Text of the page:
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Groundhog Day History

Melissa is the assignment editor and contributing writer for SheKnows Home and Living. While other little girls were playing dress up with Barbie, Melissa was busy remodeling Barbie's house. She now lives out her dream covering design an...

Just why is a groundhog predicting the weather?

Well, old Punxsutawney Phil did not see his shadow this Groundhog Day morning, and according to legend that means we can expect an early spring--welcome news for gardeners! But, as a realist, instead of asking if the groundhog saw his shadow, I'm asking why a groundhog is predicting the weather.


Well, old Punxsutawney Phil did not see his shadow this Groundhog Day morning, and according to legend that means we can expect an early spring--welcome news for gardeners!

But, as a realist, instead of asking if the groundhog saw his shadow, I'm asking why a groundhog is predicting the weather.

How this tradition came about actually makes some level of sense. It dates back to an old European tradition where a badger or bear predicts the end of winter. I can buy this, considering that bears hibernate in winter and if they're coming out and about in early February, they must expect it to be warming up soon.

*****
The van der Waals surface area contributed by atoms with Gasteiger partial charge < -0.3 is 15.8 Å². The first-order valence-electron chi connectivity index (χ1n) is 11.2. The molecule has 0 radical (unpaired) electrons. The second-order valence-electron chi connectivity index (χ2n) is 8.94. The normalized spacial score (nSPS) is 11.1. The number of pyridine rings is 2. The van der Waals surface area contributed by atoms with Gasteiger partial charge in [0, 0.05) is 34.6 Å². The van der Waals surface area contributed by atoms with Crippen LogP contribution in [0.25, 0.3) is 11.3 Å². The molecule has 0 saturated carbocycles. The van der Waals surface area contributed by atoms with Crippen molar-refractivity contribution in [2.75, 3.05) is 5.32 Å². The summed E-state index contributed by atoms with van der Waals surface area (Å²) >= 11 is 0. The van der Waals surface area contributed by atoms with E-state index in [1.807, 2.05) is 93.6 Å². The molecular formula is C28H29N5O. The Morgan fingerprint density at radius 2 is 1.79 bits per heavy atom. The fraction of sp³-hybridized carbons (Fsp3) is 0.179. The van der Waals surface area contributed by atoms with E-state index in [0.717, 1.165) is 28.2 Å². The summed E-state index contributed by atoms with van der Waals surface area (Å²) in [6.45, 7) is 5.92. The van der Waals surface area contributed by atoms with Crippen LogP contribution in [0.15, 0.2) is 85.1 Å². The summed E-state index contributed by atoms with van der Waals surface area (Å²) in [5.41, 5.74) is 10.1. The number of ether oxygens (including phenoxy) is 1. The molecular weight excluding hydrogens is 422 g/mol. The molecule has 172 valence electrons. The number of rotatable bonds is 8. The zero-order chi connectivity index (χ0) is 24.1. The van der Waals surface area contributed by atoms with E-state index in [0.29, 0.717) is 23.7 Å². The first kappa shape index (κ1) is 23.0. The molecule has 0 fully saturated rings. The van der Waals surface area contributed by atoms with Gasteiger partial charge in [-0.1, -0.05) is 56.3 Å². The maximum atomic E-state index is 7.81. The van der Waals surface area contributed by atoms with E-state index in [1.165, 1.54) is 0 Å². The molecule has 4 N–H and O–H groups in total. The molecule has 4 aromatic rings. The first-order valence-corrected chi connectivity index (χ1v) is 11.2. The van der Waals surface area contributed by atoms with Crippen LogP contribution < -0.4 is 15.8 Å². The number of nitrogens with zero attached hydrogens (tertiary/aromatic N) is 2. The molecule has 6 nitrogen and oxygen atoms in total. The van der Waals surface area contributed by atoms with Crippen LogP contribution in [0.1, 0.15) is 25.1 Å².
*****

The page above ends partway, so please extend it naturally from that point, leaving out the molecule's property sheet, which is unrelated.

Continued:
The groundhog must have been easier to come by for German settlers in Pennsylvania, and Phil's been predicting the weather in the oh-so-misspellable Punxsutawney, Pa. since 1887.  But he's not the only one: Susquehanna Sherman, Dover Doug, Malverne Mel, Holtsville Hal and Staten Island Chuck all made their predictions this morning and the results were varied.  Woodstock Willie was snowed in and couldn't come out to prognosticate, but (considering the reason for his absence) we probably don't need a groundhog to figure out that weather situation.

As I ponder this on a 30-degree day in Phoenix, Ariz., I'm not buying into any of it. I'll believe spring is here when I feel it!

While you wait out winter or expect a sudden spring, enjoy these fun Groundhog Day facts:

  1. Punxsutawney Phil has seen his shadow 97 times, has not seen it 16 times, and nine years are unaccounted for.

  2. In the years following the release of Bill Murray's 1993 movie Groundhog Day as many as 30,000 visitors make the pilgrimage to Gobbler's Knob to see Phil's prediction.

  3. No groundhogs? No problem. In 2009, Alaska passed a law declaring that February 2 is officially observed as Marmot Day instead of Groundhog Day. Some areas of West Texas use an armadillo instead of a groundhog.

  4. The National Climatic Data Center reportedly states that Phil's prediction's have been correct 39 percent of the time.

  5. Need a fast way to find out the prediction? Text "groundhog" to 247365 on Groundhog Day to get Phil's official forecast.

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